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Winchester Rifles: The Gun That Won the West

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The History of Winchester Arms

Winchester Repeating Company, a legendary institution in the history of American firearms production and innovation, was founded in 1866 in response to an attempted takeover of a predecessor company know as the New Haven Arms Company. Benjamin Henry, the inventor of the first reliable lever action repeating rifle, disgruntled over what he perceived to be insufficient compensation for his work, lobbied the Connecticut State legislature to grant him ownership of the company. In response, New Haven Arms’ largest stockholder, Oliver Winchester, blocked the attempted takeover by reorganizing New Haven Arms into the Winchester Repeating Arms Company.

Winchester Arms quickly made a name for itself by introducing the Model 1866, which was an improved version of Benjamin Henry’s signature rifle (a loading gate on the side of the receiver and a wooden forend were added).

In the years that followed, Winchester Repeating Arms was responsible for the development of groundbreaking firearms designs that would become symbolic of America’s westward expansion. Such models included the lever-action Model 1873 (later known as “the gun that won the west”), the John Moses Browning designed Model 1892 (a lever action rifle of stronger design than the 1873), and the Model 1894 lever action rifle that is still popular among thick woods deer hunters almost 130 years after its introduction.

During the Second World War, Winchester Repeating Arms was responsible for the development of the M1 Carbine, a short, light, compact, and portable semi-automatic rifle designed to meet the needs of support troops who found the standard issue rifle of the time, the M1 Garand, unnecessarily heavy and bulky. The M1 Carbine (and its fully automatic capable cousin the M2) also saw use in the Korean and Vietnam wars.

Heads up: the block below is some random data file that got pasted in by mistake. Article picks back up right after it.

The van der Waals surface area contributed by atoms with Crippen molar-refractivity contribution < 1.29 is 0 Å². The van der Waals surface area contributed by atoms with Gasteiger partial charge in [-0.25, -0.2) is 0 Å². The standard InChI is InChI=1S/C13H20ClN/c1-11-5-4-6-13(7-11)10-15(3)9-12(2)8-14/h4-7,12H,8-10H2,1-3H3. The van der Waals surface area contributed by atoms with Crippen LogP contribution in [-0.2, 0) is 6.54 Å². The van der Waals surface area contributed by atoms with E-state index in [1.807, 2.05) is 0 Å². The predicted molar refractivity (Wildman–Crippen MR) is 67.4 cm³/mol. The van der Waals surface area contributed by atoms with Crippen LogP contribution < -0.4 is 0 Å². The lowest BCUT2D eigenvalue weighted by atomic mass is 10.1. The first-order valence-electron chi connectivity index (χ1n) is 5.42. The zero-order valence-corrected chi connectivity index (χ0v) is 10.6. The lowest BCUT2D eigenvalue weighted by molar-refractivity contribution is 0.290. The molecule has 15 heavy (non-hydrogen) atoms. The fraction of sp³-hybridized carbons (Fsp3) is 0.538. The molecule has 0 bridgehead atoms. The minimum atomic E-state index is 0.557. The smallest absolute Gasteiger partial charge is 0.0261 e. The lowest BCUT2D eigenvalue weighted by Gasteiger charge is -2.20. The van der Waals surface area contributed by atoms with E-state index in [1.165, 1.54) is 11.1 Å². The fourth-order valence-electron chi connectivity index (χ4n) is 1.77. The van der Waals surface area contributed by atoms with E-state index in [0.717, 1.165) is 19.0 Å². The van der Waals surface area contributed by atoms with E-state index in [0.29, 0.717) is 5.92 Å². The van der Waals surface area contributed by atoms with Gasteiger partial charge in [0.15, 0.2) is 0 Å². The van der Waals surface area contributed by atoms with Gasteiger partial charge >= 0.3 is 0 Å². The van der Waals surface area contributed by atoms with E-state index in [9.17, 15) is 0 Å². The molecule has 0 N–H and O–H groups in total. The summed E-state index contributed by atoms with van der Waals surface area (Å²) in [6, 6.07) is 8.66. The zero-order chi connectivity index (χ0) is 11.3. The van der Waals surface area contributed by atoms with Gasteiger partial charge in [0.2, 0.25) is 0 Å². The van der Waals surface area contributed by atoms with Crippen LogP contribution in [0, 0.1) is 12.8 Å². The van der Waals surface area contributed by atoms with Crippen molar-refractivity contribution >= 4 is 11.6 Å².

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Popular Winchester Rifles and Shotguns

While Winchester is perhaps best known for its lever action rifles, the company also birthed a number of other historically significant firearm models including the pump action Model 1897 shotgun (which in its “trench gun” configuration was employed by some U.S. troops in WWI, WWII, Korea, and the Vietnam War), the Model 70 bolt action rifle, and the Model 12 pump action shotgun.

Following a bankruptcy in 1989, Winchester Repeating Arms was acquired by the Belgian owned Herstal Group. In 2006, Winchester closed its historic New Haven, Connecticut factory, temporarily ending production of popular firearms such as the Model 1894, Model 70, and Model 1300.

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Model 94

The lever-action Winchester Model 1894 was the first rifle to be chambered in the now classic .30 Winchester Centerfire, or .30-30 Win. as it is more commonly known. Current production Winchester ’94 rifles feature classic style walnut stocks and blued steel barrels and receivers, round locking bolt trunnions to increase cycling speed, and radiused edges of the finger lever to increase operator comfort. Unlike their 19th century ancestors, modern Winchester ‘94s have drilled and tapped receivers to allow the mounting of a scope or other optic. Model ‘94s of all vintages are still commonly seen at deer camps around North America and beyond.